I strolled up to them and smiled. A few knew me. And so I stood there, chatting with people who had come to buy my book and get it signed. It wasn’t 11:00 yet. But where was Steve? Come on.
“I’m not signing any books until my brother gets here,” I said firmly. “He’s taking pictures, and especially a picture of the first book being signed.” Everyone nodded and smiled. But still, there we stood.
And then, after ten minutes or so had passed, Steve arrived with his camera. The nice Berean people even set up a chair for him, right beside mine. And then I reached for the book from the first lady in line. And signed and dated it.
It was all a flurry of activity for awhile. And then, I sat there, with no one around. The lonely, forlorn author. Waiting. But not for long. The tide of people ebbed and flowed. I chatted briefly with many of them. Some were good friends, who took time from their busy day to honor my achievement. I smiled and talked. Posed for pictures. Steve was a busy man, both with his camera and with the customers’ cameras.
It was hilarious, really, to see the Berean people scurry about ever more frantically as book after book disappeared. They had ordered 75 copies. It was soon apparent that it would be a close thing. Some people grabbed more than one book, and I signed the extra copies to their friends. One fine young man took five copies. The most any one person bought that day.
Finally, one lone copy remained. It was already after 12 noon. We hopefully scrutinized every person who walked in. But by that time, new customers were unaware of my book and of the signing. Finally, sadly, I signed the last, lone obstinate copy and dated it, and it was returned to the shelf. More would be ordered ASAP, I was assured.
That afternoon, at two, I was sitting at a table in Costco. Three large posters, enlarged pictures of the book cover, announced my presence to the Costco world. And crowds ebbed and flowed again. Many were passing shoppers, some were my friends, again stopping by to buy a book and honor this moment. I left at 3:15. Clutching in my hands the three large posters. At least one of them will be framed.
And then, last weekend, I traveled to the blue-blood Amish community of Holmes County, Ohio. For a book signing at the Gospel Book Store in Berlin. It was all quite wild as well. I stayed with my good friend John Schmid and his wife Lydia, at their home. My home away from home, in Holmes.
Again, many of my blog readers and fans came out to see me and buy the book. I chatted with many people, posed for pictures, and signed books. Many older people spoke to me of how they had met my parents years ago. Some had stayed with us at our home in Aylmer. Everyone was most cheerful and agreeable.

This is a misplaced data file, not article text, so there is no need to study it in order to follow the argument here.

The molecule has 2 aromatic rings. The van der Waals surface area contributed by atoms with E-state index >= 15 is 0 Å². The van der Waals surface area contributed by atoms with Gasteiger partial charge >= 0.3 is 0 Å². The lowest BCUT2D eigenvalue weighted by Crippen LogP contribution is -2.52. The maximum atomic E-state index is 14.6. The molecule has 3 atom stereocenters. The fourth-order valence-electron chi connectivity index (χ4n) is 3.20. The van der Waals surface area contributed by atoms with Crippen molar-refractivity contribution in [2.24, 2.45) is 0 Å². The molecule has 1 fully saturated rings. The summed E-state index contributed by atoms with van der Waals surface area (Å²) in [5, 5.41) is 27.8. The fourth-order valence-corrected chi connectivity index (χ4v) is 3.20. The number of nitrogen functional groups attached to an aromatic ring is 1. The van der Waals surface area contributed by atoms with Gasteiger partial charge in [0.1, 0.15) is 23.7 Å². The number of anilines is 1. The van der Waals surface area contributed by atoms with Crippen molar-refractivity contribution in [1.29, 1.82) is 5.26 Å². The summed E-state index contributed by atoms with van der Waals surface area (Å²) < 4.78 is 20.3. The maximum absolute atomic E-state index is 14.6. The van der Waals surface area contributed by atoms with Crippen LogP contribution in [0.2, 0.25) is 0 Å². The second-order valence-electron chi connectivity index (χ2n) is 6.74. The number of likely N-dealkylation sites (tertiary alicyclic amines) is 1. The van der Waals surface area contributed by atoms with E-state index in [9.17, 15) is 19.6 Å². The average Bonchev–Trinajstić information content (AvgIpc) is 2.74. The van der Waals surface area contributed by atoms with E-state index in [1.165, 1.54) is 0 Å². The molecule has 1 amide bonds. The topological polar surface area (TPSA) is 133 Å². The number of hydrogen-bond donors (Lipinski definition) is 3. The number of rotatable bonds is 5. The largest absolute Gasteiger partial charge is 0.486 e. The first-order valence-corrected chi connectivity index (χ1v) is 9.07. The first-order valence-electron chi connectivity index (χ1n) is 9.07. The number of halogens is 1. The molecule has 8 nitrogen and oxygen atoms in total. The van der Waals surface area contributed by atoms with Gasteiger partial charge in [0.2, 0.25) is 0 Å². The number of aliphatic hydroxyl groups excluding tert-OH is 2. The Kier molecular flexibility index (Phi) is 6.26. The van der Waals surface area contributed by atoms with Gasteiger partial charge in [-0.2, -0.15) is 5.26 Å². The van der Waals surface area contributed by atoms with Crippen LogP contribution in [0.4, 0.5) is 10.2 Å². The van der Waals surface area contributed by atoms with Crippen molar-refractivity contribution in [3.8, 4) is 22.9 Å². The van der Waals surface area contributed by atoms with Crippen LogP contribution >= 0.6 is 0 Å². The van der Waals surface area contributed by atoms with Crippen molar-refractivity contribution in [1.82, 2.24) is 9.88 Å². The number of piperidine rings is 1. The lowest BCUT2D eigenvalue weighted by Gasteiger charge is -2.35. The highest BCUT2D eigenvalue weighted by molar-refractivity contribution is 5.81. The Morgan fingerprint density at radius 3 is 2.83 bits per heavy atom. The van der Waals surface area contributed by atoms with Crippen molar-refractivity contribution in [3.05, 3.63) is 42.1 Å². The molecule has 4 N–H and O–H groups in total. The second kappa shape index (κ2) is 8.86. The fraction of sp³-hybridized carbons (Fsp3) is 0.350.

It was all too good, too sweet to last, probably. And so it didn’t.
She was quite friendly as she approached. A nice Beachy Amish lady, probably sixty years old or so. Oh, she said. I met your parents many years ago. They stopped by my house, and I made a meal for them.
I smiled back. And chatted. A nice lady, indeed. And a good prospect, to buy my book. And as our conversation lulled, I asked her.
“So are you picking up a copy of my book? I’ll gladly sign it for you.”
Her face hardened into a stern mask. She had come to the signing to meet me. On a mission. But not to buy my book.
“Oh, I don’t know,” she said. “I read several sections from a copy one of my friends bought.” A pause. “Can I ask you a question?”
We were tumbling headlong into disastrous territory. Nothing good could possibly come from it. But I smiled.
“Of course,” I said.
She leaned in, her face still hard, like granite.
“Do you really believe you are honoring the Lord with your book?” She asked the question dramatically. Like she had me. There could be only one possible response. I would be forced to look away. Maybe even hang my head in shame.
I was startled. But not that startled. I never flinched from her steady accusing gaze. Never looked away.
“Of course I believe that,” I answered. “Yes, I believe the Lord is honored with my book.”
And her stony face fell. She gaped at me in disbelief. She had played her trump card. The one she knew would win. But it hadn’t. She had lost. I’ll give her credit, though. She recovered quickly. But she was shaken.
“Well,” she muttered. “I think there are some things better left unwritten.”
“And that’s your right,” I said. She turned from me and walked away.